The Galaxy Primes
Reviewed date: 2011 Feb 16
Here's another Doc Smith story that shows off all the problems and none of the charm that his writing can bring. Skip this one unless you're a devoted Doc Smith fan.
Pleiades is an experimental spaceship with a brand-new kind of intergalactic engine called the Gunther Drive. It works, except nobody has a clue how to steer the thing. So the Galaxian Society picks the four best specimans of humanity--two men and two women--and wish them luck.
Our heroes are not only perfect physical specimens, but have the highest ranked mental abilities according to the Gunther scale: Cleander Garlock and Belle Bellamy are Gunther Primes; Jim James the Ninth and Lola Montandon are Gunther Operators. If their combined brainpower can't figure out how to control Pleiades, their job is to find a nice planet and play Adam and Eve to a new race of humanity.
The crew spends half the book flitting aimlessly from one random planet to another, all of which are populated by Homo sapiens and defended by curious aliens called Arpalones. The Arpalones protect the planets from attack by strange creatures from outer space. It's all terribly dull and contributes nothing to the plot, but it does give Doc Smith an opportunity to throw in some hamhanded political commentary.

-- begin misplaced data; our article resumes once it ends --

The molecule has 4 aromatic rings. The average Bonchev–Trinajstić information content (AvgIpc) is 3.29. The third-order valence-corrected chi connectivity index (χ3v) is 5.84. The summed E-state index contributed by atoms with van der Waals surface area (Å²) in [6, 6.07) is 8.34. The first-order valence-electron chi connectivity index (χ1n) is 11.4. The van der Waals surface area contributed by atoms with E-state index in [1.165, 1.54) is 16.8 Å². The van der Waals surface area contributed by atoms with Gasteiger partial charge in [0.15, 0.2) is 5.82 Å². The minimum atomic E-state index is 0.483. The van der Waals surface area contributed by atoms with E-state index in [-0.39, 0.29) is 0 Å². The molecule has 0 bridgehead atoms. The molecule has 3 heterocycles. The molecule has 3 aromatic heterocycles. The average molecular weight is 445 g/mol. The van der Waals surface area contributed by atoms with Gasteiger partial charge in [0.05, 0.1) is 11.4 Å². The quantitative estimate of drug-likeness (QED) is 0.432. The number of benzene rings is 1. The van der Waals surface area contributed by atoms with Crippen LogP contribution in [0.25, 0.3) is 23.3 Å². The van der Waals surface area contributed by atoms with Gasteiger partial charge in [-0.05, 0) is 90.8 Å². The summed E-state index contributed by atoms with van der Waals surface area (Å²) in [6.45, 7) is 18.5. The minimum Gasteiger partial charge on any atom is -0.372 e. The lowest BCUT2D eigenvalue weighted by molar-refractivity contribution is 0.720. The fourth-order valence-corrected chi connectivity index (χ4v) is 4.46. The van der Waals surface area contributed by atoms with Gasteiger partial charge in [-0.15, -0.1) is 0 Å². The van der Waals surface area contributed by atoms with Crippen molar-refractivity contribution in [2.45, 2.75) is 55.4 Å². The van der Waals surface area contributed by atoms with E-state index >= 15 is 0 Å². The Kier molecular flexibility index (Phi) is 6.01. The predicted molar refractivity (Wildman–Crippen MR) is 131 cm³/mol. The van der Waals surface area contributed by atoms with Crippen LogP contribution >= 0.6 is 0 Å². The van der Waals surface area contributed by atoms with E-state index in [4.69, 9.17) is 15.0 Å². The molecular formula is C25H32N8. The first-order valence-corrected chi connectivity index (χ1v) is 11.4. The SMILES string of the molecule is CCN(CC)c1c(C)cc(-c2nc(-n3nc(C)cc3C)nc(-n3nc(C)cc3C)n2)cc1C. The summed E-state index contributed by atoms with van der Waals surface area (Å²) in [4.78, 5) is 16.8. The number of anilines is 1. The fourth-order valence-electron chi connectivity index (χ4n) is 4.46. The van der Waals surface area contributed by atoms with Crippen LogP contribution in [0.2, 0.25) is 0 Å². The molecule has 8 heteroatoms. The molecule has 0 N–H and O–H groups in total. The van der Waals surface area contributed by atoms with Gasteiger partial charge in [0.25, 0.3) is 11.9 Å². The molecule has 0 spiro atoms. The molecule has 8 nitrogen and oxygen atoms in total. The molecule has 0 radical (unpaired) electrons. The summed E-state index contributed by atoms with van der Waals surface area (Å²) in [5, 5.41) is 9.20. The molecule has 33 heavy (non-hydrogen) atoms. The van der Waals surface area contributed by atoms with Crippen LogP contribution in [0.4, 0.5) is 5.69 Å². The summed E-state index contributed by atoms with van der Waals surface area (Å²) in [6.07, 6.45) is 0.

Eventually the addle-brained geniuses discover what should have been obvious: the Gunther Drive can only be controlled by the mind. If they just concentrate on where they want to go, the Gunther Drive will take them there. Duh.
So instead of returning to Earth and announcing their success, the crew of Pleiades decides to scour the galaxy looking for other Gunther Prime brains and convince them to join a new galaxy-wide Galaxian Society. They discover that each sufficiently advanced world has exactly two Gunther Primes: a man and a woman. The logical course of action is for each pair of Primes to get married and produce a Double Prime baby, so that's what they do.
And finally, Garlock mulls the puzzle of why so many millions of planets are populated by identical human races. The answer: the entire universe is a single being; galaxies and planets are the cellular level: Arpalones are like the immune system, and apparently humans are some kind of important sub-cellular structure.
And all through the book, Doc Smith never stops reminding us about how extremely beautiful our heroes are, how little they wear, and how much they want to have sex with each other.